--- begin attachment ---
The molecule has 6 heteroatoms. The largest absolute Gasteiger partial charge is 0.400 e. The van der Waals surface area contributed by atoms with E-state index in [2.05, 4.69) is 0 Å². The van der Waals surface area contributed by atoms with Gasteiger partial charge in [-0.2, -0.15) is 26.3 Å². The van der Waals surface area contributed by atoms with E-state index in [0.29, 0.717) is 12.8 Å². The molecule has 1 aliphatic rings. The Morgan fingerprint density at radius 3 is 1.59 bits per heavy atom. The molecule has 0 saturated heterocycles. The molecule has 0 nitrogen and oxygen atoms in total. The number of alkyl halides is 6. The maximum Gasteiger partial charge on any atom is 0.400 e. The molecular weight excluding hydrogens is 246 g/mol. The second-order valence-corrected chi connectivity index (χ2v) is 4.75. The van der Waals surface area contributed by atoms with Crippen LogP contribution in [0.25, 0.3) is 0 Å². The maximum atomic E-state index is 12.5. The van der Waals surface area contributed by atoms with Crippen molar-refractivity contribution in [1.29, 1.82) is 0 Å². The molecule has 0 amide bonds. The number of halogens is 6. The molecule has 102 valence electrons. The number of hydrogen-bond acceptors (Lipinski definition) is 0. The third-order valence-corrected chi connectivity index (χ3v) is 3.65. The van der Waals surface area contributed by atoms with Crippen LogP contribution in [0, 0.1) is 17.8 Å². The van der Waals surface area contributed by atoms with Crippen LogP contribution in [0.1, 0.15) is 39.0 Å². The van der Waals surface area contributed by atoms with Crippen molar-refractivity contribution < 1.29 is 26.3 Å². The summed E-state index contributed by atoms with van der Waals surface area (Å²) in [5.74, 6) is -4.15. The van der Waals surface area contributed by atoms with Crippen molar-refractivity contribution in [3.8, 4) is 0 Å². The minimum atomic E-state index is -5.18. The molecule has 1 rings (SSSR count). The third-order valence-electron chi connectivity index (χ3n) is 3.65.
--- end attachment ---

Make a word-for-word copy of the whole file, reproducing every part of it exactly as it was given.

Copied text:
The molecule has 6 heteroatoms. The largest absolute Gasteiger partial charge is 0.400 e. The van der Waals surface area contributed by atoms with E-state index in [2.05, 4.69) is 0 Å². The van der Waals surface area contributed by atoms with Gasteiger partial charge in [-0.2, -0.15) is 26.3 Å². The van der Waals surface area contributed by atoms with E-state index in [0.29, 0.717) is 12.8 Å². The molecule has 1 aliphatic rings. The Morgan fingerprint density at radius 3 is 1.59 bits per heavy atom. The molecule has 0 saturated heterocycles. The molecule has 0 nitrogen and oxygen atoms in total. The number of alkyl halides is 6. The maximum Gasteiger partial charge on any atom is 0.400 e. The molecular weight excluding hydrogens is 246 g/mol. The second-order valence-corrected chi connectivity index (χ2v) is 4.75. The van der Waals surface area contributed by atoms with Crippen LogP contribution in [0.25, 0.3) is 0 Å². The maximum atomic E-state index is 12.5. The van der Waals surface area contributed by atoms with Crippen molar-refractivity contribution in [1.29, 1.82) is 0 Å². The molecule has 0 amide bonds. The number of halogens is 6. The molecule has 102 valence electrons. The number of hydrogen-bond acceptors (Lipinski definition) is 0. The third-order valence-corrected chi connectivity index (χ3v) is 3.65. The van der Waals surface area contributed by atoms with Crippen LogP contribution in [0, 0.1) is 17.8 Å². The van der Waals surface area contributed by atoms with Crippen LogP contribution in [0.1, 0.15) is 39.0 Å². The van der Waals surface area contributed by atoms with Crippen molar-refractivity contribution < 1.29 is 26.3 Å². The summed E-state index contributed by atoms with van der Waals surface area (Å²) in [5.74, 6) is -4.15. The van der Waals surface area contributed by atoms with Crippen molar-refractivity contribution in [3.8, 4) is 0 Å². The minimum atomic E-state index is -5.18. The molecule has 1 rings (SSSR count). The third-order valence-electron chi connectivity index (χ3n) is 3.65.